a smooth, flat stone zinged through the air and struck a stinging blow
elbow of the elf holding Raniean, another caught the fingers of the
attempting to restrain Trelan.
A swift, accurate hail of stones and sharp bits of wood rained down upon them, surprising the elven warriors momentarily. It was a brief distraction at best, but it was all that was needed. Raniean and Trelan bolted back up into the now empty trees, knowing what they would find there.
“Legolas! You were supposed to run!” Raniean remonstrated, hating to admit that as sorry as he was that Legolas was right back in danger, he was greatly relieved to have been rescued.
“I did!” Legolas tossed his friend a weary Morgoth-may-care grin. There was nothing in him that allowed the prince to run away and save himself if it meant leaving his friends behind in Doriflen’s clutches. “Come! I saw something, we’ve got to go this way!”
The young prince urgently led his friends on another madcap scramble through the tree branches barely one step ahead of their pursuers. Suddenly the trees ahead of them failed and they found themselves overlooking a deep, dark, swift-flowing river. Every wood-elf of Mirkwood knew at a glance that this was no ordinary stream: it was the enchanted river that wound its way like a snake through the heart of the forest.
Raniean was surprised; he had lost almost all sense of direction by now and had no idea they were anywhere near the dark river. Here, the trees failed utterly for a space, leaving a wide, open expanse that was too far to jump and too dangerous to even think of swimming. Raniean felt panic well up inside him; they were trapped!
Legolas however, had already seen the river from a distance and had brought them here intentionally.
“Raniean, your bow, quick!” he called, taking the other elf’s bow as it was swiftly surrendered and moving to pluck an arrow out of his quiver. Legolas found only air. The catch on Raniean’s quiver guard had come unlatched and he had lost his arrows somewhere in the course of their wild flight. Fortunately, Trelan still had his arrows and Legolas borrowed one from him. Snatching up the trailing end of the rope that Raniean still had curled around one arm, Legolas tied it to the shaft of the arrow with nimble fingers and let the dart fly. When he pulled the bowstring, a hot pain flared to life in his right wrist where his uncle had so viciously twisted it earlier in the day, and the young archer felt his grip slip slightly as the arrow left the string.
For a moment the elfling thought the injury had made him miss the mark, but the arrow flew true. It lodged itself into the trunk of an old elm tree on the other side of the river and stuck there, quivering. As Legolas swiftly pulled taut the rope that now spanned the two shores, his friends caught on to his plan. If they could make it across the river before their pursuers caught up, they would buy themselves preciously needed time while the warriors found a way to cross. Even if they did the same trick with rope and arrows, the elves chasing them would only be able to cross one at a time, and that would slow them up considerably.
“Trelan, go!” Legolas nodded for Trelan to use the makeshift bridge first. The small elf was the lightest of the three of them; if he went first, he could secure the rope for the rest of them. Legolas was still worried about how well the arrow would hold because of the difficulty he had had in shooting.
Trelan ran across the tightrope bridge easily, barely shaking the cord. Unfortunately, Legolas’ fears about the damage done by his unexpected injury were justified. Just as Trelan reached the far bank, the arrow pulled out of the tree. Trelan gave a small shout of surprise and tumbled downward, catching himself on one of the elm’s overhanging branches only moments before he would have fallen down into the river and been lost.
The small elf scrambled up into the tree, breathing hard from his narrow escape. The rope with the arrow still tied to it had fallen back into the river. Legolas and Raniean hauled back on the rope quickly. They could feel the trees warning them that their pursuers were almost upon them and they could hear the slight fall of elven feet running through the grass and the tree boughs behind them. They had to bridge the gap again quickly or they were lost.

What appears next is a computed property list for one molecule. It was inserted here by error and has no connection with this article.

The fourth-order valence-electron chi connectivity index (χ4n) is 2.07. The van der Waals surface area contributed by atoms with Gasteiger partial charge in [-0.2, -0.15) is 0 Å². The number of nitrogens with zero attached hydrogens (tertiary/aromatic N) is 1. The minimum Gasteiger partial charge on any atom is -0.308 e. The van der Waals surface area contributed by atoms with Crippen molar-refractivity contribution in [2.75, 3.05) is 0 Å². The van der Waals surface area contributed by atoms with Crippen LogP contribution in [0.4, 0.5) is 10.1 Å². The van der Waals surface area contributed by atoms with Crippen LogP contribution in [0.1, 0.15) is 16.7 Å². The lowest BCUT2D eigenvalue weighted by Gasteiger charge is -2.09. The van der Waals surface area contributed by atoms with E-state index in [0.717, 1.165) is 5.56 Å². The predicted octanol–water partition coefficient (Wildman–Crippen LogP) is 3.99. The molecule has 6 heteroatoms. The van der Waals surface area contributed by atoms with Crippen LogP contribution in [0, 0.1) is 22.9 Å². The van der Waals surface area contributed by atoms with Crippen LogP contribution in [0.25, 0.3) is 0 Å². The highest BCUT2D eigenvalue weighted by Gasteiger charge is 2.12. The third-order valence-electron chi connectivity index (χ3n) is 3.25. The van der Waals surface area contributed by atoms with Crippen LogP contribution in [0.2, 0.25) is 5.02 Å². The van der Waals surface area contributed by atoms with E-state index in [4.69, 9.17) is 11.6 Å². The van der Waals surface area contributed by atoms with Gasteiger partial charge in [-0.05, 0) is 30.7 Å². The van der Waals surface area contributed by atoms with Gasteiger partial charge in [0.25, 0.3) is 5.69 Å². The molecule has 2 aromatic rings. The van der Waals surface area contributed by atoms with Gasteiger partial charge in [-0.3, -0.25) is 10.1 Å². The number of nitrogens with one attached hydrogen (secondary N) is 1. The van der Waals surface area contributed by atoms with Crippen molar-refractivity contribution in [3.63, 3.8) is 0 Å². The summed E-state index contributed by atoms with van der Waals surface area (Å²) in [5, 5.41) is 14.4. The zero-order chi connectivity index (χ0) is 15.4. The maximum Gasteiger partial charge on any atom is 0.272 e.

The arrow snagged on some unseen rock or bramble submerged in the dark, swirling water. Legolas and Raniean yanked on the rope in urgent desperation. It finally gave and they nearly fell backward as they reeled up the dripping end of the cord.
Their hearts dropped. The arrow on the end was snapped and Raniean’s quiver was empty.
“Legolas, we don’t have any more arrows!” Raniean stated the obvious in distress.
They were lost.
Legolas’ jaw hardened in determination. No, not lost... there was still one last hope. “No, but Trelan does.”
He looked at Raniean, offering him back his bow because Legolas feared his sprained wrist would hamper their only chance.
If Trelan shot into the wood of the tree they were on, the arrow would most likely be damaged when it was pulled free and they had no time to hunt for an arrow shot anywhere else. Their options were not merely limited, they were all but non-existent.
Raniean read his friend’s intention in his eyes and knew instantly the desperate gamble Legolas meant to attempt. He shook his head, refusing the weapon. Raniean knew he couldn’t do it. He had tried many times and never even gotten close. Legolas had never succeeded either, but he had been the closest of them all; if they were to have any chance, he was the one to try.
Accepting that this was their only chance and praying that this one time, when it really mattered, he would not fail, Legolas stood to his feet on the branch, holding Raniean’s useless bow gripped tightly in one fist, his other hand empty and outstretched. Raniean stood by with the rope.
“Trelan!” Legolas shouted across the stream. “Lagor revio, thenid revio! Hado!”
Trelan stared at his friend as if he were crazy; recognizing the familiar ready signal and realizing what Legolas wanted him to do.
“Hado!” Legolas called urgently, feeling the branch they stood upon tremble under the fleet-footed weight of their pursuers as the elven warriors reached their tree. “Fire!”
Drawing in a deep breath and releasing himself to the automatic moves of the exercise they had attempted so many times, Trelan pulled an arrow from his quiver and sighted in on Legolas. He reacted to the prince’s urgent command and did not let himself stop to consider that this time there was no guard, no barrier protecting Legolas from being killed by the arrow if he did not react in time. If he had had time to think of that, Trelan would not have pulled the string. Instead, that realization struck like a knife of ice through his stomach a moment too late to recall his action as the small elf watched the arrow speed away from him towards its target.